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The price of success you shouldn’t be willing to pay

on Nov 22, 2015

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If you haven’t noticed yet, the path to achievement and success is not all upside. For every milestone you meet, there is a price to pay in return.

This year has been the most successful of my career, but it’s brought more stress than ever before. In the midst of it all, it was confusing. Achieving these goals should be giving me conviction and energy, not stress and uncertainty, right? I was lacking perspective on why this was happening, and feelings of burnout were creeping in.

For highly productive fundraisers like you, stress and burnout can almost be a given. It’s a fast moving domino-effect that looks something like this:

1. Achieving big goals requires setting big goals.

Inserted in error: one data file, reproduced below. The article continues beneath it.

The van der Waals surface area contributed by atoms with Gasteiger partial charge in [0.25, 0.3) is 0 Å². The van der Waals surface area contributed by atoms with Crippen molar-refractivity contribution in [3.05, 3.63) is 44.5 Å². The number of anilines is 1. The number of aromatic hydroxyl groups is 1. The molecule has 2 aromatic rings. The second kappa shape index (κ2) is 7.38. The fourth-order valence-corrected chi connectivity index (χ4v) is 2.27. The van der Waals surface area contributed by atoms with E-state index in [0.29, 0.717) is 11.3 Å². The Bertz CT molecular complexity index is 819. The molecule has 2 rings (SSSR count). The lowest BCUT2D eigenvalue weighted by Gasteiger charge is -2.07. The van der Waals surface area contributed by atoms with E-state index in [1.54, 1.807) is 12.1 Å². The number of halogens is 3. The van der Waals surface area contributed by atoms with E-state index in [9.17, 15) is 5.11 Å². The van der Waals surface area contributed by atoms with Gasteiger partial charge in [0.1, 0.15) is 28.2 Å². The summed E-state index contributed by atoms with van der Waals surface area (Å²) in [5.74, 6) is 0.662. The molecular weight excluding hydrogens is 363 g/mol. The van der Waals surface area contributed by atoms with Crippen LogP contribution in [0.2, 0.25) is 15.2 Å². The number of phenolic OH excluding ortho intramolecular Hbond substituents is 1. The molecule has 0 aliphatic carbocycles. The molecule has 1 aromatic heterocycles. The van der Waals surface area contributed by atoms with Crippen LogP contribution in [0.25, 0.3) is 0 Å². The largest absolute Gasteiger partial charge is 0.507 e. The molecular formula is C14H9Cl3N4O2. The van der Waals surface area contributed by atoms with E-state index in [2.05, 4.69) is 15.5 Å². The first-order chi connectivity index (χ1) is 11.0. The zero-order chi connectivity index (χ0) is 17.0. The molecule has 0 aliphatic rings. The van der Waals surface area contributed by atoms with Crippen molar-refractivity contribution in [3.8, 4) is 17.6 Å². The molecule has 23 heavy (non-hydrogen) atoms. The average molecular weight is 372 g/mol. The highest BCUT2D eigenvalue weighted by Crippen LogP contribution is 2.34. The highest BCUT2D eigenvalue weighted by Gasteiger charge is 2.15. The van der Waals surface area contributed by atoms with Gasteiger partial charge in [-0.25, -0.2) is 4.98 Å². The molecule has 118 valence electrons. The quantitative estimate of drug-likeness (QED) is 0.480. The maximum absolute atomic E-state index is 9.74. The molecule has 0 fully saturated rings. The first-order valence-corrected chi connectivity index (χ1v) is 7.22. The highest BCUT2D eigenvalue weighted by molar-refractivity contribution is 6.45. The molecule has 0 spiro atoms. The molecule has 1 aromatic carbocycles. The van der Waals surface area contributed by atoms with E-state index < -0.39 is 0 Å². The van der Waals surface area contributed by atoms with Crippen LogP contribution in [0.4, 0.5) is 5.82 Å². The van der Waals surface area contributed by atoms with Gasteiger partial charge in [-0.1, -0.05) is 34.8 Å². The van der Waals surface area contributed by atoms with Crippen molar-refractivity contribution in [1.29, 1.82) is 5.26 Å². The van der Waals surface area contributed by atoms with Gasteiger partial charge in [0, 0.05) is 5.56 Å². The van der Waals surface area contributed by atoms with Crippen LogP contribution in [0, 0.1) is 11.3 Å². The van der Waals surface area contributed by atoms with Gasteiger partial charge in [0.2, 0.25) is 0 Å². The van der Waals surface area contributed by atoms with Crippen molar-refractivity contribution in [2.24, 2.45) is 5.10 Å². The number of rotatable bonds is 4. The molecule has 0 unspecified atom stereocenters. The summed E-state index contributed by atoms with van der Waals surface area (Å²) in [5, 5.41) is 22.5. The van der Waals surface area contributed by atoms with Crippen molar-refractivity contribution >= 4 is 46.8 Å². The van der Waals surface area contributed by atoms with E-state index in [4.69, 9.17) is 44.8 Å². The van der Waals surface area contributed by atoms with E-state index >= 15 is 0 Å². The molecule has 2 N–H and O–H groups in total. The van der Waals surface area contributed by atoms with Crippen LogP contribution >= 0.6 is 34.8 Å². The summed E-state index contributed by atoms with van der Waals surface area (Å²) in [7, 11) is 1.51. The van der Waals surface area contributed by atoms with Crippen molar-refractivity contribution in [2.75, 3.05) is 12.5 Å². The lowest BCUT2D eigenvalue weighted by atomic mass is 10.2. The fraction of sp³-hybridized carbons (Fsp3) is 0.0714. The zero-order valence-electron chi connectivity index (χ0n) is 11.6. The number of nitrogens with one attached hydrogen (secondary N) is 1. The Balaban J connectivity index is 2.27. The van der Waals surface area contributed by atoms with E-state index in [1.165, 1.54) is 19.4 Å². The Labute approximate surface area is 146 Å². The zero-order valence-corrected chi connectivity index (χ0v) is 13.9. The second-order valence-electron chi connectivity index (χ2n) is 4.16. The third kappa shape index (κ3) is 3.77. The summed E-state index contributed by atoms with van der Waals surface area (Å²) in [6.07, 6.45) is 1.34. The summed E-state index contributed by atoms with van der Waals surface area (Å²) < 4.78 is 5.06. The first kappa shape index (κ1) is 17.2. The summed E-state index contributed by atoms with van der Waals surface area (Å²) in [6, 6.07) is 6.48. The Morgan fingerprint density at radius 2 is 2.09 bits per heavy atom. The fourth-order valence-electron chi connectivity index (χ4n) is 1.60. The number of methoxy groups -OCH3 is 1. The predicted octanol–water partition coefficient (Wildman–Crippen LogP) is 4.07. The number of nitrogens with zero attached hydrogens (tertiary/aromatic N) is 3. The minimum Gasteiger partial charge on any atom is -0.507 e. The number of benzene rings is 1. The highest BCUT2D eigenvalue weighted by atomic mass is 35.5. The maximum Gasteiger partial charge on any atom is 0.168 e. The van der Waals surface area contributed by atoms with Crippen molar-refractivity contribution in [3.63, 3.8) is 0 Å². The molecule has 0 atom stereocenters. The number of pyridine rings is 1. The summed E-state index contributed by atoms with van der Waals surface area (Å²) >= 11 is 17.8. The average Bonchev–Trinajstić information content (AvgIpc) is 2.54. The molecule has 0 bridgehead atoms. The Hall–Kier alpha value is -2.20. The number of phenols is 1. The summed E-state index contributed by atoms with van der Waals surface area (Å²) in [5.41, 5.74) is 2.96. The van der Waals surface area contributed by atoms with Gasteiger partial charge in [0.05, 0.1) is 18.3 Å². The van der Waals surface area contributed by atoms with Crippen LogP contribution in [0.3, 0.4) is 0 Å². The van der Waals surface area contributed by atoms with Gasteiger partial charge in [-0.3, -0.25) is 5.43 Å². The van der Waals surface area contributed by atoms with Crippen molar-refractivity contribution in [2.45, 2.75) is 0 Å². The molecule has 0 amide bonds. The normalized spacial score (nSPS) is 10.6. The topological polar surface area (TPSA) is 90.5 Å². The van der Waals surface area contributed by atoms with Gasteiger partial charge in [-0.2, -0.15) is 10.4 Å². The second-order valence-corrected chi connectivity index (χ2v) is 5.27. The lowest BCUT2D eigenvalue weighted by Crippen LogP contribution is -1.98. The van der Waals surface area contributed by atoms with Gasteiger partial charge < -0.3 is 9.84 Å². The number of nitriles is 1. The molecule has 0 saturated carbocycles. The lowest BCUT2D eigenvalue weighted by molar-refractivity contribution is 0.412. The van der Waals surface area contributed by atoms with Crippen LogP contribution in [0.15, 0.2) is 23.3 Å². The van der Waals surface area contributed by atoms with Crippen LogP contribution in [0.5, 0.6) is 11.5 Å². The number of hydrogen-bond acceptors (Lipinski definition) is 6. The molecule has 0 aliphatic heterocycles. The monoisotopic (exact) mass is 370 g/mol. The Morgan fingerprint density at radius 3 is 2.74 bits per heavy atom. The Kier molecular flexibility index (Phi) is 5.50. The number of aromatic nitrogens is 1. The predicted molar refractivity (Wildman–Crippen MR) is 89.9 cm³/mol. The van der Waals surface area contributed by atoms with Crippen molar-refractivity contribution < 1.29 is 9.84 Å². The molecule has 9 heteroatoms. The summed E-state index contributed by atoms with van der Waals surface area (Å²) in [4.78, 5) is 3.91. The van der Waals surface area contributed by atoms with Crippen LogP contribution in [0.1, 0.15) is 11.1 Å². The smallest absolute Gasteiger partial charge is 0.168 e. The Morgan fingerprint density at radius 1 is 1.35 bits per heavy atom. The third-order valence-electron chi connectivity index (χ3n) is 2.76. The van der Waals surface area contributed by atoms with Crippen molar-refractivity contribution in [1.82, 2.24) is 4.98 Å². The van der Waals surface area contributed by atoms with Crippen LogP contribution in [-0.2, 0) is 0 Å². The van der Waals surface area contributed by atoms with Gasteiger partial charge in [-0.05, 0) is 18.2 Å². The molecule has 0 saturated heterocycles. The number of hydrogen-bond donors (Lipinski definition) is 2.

2. Big goals will mean more unknowns.
3. Overcoming unknowns requires learning and growth.
4. Learning and growth requires sacrifice and discomfort
5. Sacrifice and discomfort create stress and burnout.

It doesn’t have to stop there, but for many it does. Plus, none of that considers layers of stress you might have at home, challenges with co-workers, health issues you may be working through, etc.

What needs to happen is an intervention between steps 4 and 5 to acknowledge the onset of stress and to begin managing it in a deliberate manner. I’m going to stop short of giving you advice on how to best manage your stress because there are a tremendous amount of resources out there from qualified professionals. Talking to your doctor would be a good start, and go from there.

If you’ve been at this a while and have been there, this post is probably stating the obvious. For the younger professionals, I hope this helps! If it does, let me know on Twitter @brockwarner or connect and send me a note on Linkedin.

This post was by Brock Warner. Currently in Toronto, Brock works to foster and place value upon the act of philanthropy, no matter the size of gift. As a professional, he values the ‘how’ as much as the ‘how much’ and desire to see the fruits of my labour and energy be a catalyst for positive change. Connect with Brock on Twitter at @BrockWarner.

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